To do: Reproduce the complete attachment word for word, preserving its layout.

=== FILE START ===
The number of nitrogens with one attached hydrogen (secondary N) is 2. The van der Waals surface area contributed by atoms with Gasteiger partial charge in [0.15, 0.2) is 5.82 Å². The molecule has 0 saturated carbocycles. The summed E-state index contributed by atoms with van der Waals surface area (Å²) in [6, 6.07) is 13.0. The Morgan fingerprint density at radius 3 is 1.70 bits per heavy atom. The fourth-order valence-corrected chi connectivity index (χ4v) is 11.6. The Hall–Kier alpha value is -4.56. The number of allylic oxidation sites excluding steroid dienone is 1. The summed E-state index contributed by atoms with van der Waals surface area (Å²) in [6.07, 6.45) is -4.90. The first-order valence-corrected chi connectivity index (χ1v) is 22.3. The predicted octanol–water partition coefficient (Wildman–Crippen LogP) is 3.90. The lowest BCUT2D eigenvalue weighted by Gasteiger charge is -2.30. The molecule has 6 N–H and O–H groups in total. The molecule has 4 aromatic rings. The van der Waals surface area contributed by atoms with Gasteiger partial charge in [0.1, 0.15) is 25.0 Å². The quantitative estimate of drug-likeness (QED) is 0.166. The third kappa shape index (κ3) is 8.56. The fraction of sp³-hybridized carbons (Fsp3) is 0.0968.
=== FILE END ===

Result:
The number of nitrogens with one attached hydrogen (secondary N) is 2. The van der Waals surface area contributed by atoms with Gasteiger partial charge in [0.15, 0.2) is 5.82 Å². The molecule has 0 saturated carbocycles. The summed E-state index contributed by atoms with van der Waals surface area (Å²) in [6, 6.07) is 13.0. The Morgan fingerprint density at radius 3 is 1.70 bits per heavy atom. The fourth-order valence-corrected chi connectivity index (χ4v) is 11.6. The Hall–Kier alpha value is -4.56. The number of allylic oxidation sites excluding steroid dienone is 1. The summed E-state index contributed by atoms with van der Waals surface area (Å²) in [6.07, 6.45) is -4.90. The first-order valence-corrected chi connectivity index (χ1v) is 22.3. The predicted octanol–water partition coefficient (Wildman–Crippen LogP) is 3.90. The lowest BCUT2D eigenvalue weighted by Gasteiger charge is -2.30. The molecule has 6 N–H and O–H groups in total. The molecule has 4 aromatic rings. The van der Waals surface area contributed by atoms with Gasteiger partial charge in [0.1, 0.15) is 25.0 Å². The quantitative estimate of drug-likeness (QED) is 0.166. The third kappa shape index (κ3) is 8.56. The fraction of sp³-hybridized carbons (Fsp3) is 0.0968.